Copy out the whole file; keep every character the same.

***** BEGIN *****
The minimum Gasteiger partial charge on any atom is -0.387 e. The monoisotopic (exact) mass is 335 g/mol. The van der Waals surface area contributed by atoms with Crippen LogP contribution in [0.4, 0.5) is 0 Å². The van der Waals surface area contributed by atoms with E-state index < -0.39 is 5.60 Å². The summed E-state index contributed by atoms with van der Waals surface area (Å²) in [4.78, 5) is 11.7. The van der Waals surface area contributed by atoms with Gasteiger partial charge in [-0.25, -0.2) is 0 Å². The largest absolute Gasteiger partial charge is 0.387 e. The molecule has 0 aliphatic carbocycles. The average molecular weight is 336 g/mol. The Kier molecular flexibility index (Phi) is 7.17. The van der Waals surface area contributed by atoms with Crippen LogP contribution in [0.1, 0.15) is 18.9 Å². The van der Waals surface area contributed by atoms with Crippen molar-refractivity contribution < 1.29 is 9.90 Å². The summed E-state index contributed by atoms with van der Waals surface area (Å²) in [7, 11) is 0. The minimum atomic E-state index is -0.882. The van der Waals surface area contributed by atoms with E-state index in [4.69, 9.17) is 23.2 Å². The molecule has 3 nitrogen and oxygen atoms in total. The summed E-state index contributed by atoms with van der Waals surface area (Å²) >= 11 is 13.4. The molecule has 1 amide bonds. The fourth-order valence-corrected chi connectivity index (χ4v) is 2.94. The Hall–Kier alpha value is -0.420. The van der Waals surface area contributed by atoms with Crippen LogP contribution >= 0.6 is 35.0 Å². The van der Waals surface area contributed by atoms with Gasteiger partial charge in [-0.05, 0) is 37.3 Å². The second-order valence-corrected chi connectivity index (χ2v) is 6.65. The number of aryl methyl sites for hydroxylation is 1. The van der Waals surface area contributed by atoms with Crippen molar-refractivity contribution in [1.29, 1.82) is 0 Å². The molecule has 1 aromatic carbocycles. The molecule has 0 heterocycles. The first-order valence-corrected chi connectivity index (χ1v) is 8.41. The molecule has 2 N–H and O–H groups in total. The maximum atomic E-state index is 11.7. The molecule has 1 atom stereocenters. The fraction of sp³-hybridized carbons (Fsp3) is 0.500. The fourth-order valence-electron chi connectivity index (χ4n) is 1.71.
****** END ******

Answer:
The minimum Gasteiger partial charge on any atom is -0.387 e. The monoisotopic (exact) mass is 335 g/mol. The van der Waals surface area contributed by atoms with Crippen LogP contribution in [0.4, 0.5) is 0 Å². The van der Waals surface area contributed by atoms with E-state index < -0.39 is 5.60 Å². The summed E-state index contributed by atoms with van der Waals surface area (Å²) in [4.78, 5) is 11.7. The van der Waals surface area contributed by atoms with Gasteiger partial charge in [-0.25, -0.2) is 0 Å². The largest absolute Gasteiger partial charge is 0.387 e. The molecule has 0 aliphatic carbocycles. The average molecular weight is 336 g/mol. The Kier molecular flexibility index (Phi) is 7.17. The van der Waals surface area contributed by atoms with Crippen LogP contribution in [0.1, 0.15) is 18.9 Å². The van der Waals surface area contributed by atoms with Crippen molar-refractivity contribution < 1.29 is 9.90 Å². The summed E-state index contributed by atoms with van der Waals surface area (Å²) in [7, 11) is 0. The minimum atomic E-state index is -0.882. The van der Waals surface area contributed by atoms with E-state index in [4.69, 9.17) is 23.2 Å². The molecule has 3 nitrogen and oxygen atoms in total. The summed E-state index contributed by atoms with van der Waals surface area (Å²) >= 11 is 13.4. The molecule has 1 amide bonds. The fourth-order valence-corrected chi connectivity index (χ4v) is 2.94. The Hall–Kier alpha value is -0.420. The van der Waals surface area contributed by atoms with Crippen LogP contribution >= 0.6 is 35.0 Å². The van der Waals surface area contributed by atoms with Gasteiger partial charge in [-0.05, 0) is 37.3 Å². The second-order valence-corrected chi connectivity index (χ2v) is 6.65. The number of aryl methyl sites for hydroxylation is 1. The van der Waals surface area contributed by atoms with Crippen molar-refractivity contribution in [1.29, 1.82) is 0 Å². The molecule has 1 aromatic carbocycles. The molecule has 0 heterocycles. The first-order valence-corrected chi connectivity index (χ1v) is 8.41. The molecule has 2 N–H and O–H groups in total. The maximum atomic E-state index is 11.7. The molecule has 1 atom stereocenters. The fraction of sp³-hybridized carbons (Fsp3) is 0.500. The fourth-order valence-electron chi connectivity index (χ4n) is 1.71.